What are the factors in that year? Given the fact that the U.S. has not been able to flatten the curve, we have not done as a concerted approach to leveling the virus as needs to be done—the contact tracing, the testing, the mask-wearing—we are late to all of the tools that one would have to use to bring down the chance of transmission by cornering the virus out of the population.
We now believe it to be far more contagious than we did at the beginning. When you have something that is airborne and highly contagious as well as asymptomatic, which means you have exposure through carriers that don’t know they have it, this is a new set of factors that creates business, and governmental, and academic, and medical decisions that are constantly adapting to that knowledge.
I would say that we are going to move through this year without a lot of the in-person activities, you know, entertainment, restaurants, live theater, gatherings, bars, parties. The more that we delay the activities that are the hard shutdown, maybe not of the economy, but of behavior that will flatten the virus, the longer we will be in a continuing state of the virus being omnipresent. The more it is omnipresent, the less we are going to be able to do, the more people will actually be infected and die.
Worst-case scenario is that by the fall, people who have been furloughed may lose their jobs forever. We will see a lot of companies potentially go out of business. Brands that we grew up with, that have been with us forever, may not survive because they are in areas of our life that are unsupportable if we don’t have the ability to move freely.
We have an economic problem. We have a healthcare problem. And we have a mental health problem that is coming along with that. The discussion about opening schools is central to that.
What are some of the things CEOs might be thinking about right now?
Amongst the things I would be looking at are what are the best tools I can give my employees. Is a perk that you get a bunch of granola bars or is the perk that I give you a mental health program, and some coaching, and access to telemedicine and therapy for you, for your kids? Can I give you tutorial support for your children?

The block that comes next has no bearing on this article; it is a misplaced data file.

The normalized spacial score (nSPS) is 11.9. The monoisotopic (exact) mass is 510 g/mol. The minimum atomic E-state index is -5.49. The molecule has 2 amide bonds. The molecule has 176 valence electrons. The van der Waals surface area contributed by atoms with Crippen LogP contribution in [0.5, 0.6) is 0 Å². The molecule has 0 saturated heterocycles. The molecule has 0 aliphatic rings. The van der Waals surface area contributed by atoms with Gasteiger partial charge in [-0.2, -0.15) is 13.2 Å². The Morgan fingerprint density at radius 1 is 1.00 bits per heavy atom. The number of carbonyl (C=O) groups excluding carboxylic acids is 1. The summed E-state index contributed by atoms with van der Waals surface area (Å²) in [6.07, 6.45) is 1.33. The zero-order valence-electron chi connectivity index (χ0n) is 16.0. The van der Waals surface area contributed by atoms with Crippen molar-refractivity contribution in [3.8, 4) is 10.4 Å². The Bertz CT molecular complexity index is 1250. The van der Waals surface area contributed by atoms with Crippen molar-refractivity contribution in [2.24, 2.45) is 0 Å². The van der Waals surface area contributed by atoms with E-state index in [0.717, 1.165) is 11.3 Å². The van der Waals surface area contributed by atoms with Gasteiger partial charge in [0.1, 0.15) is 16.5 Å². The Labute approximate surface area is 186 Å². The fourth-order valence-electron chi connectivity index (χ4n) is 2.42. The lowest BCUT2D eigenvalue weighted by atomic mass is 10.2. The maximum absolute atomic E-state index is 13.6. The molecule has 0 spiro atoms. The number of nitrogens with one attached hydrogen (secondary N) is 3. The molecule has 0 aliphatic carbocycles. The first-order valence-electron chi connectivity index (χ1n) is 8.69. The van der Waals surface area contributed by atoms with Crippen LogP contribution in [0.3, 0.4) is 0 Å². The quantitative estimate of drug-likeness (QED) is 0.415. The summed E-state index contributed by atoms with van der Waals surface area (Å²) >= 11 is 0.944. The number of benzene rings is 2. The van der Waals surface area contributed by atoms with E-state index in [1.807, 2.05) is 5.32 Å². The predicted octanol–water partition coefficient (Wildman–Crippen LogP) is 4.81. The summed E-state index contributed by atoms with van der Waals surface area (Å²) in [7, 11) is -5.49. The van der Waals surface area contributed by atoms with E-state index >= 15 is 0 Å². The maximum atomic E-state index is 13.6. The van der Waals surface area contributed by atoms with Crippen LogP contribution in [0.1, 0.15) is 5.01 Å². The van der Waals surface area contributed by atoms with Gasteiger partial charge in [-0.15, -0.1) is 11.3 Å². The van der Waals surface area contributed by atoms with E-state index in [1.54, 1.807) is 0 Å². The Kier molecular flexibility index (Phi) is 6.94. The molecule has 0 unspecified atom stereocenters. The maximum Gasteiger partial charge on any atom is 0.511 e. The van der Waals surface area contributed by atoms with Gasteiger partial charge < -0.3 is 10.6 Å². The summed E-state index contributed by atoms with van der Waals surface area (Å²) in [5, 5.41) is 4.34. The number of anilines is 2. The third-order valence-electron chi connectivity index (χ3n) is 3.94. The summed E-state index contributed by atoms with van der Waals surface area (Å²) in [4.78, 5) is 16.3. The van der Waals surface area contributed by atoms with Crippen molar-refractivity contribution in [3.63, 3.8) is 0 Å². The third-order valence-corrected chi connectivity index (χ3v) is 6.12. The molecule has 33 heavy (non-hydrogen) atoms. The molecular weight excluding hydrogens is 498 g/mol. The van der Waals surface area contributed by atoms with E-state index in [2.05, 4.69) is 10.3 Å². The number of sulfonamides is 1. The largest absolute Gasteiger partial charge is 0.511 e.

Now is the time, whether you have been committed to your community and your workforce before or you haven’t, now is the time to embrace it. You need to step back and think about what you would want someone doing for you and your family.
What’s the wild card in this?
I think that question is centered on where the country goes. I won’t speak about politics because that’s not helpful. But within companies and within our culture in general, Americans have always taken the position that we are responsible for more than that which we look out the door and see every day. We are responsible for each other and in a way, we have to set an example for the world about how we behave, and business has always been part of that presentation to the world. We need to come back to that commitment collectively. Business is one of the key factors, if not the key factor today, that will lead a reframing of how we will come out of this difficult period.
People say to me every day, “How can you remain as optimistic as you are?” The answer is because I believe in people. What makes American business great is our belief in people, our belief in our society, our belief in the position of our society in the world. If you don’t have optimism, all is lost.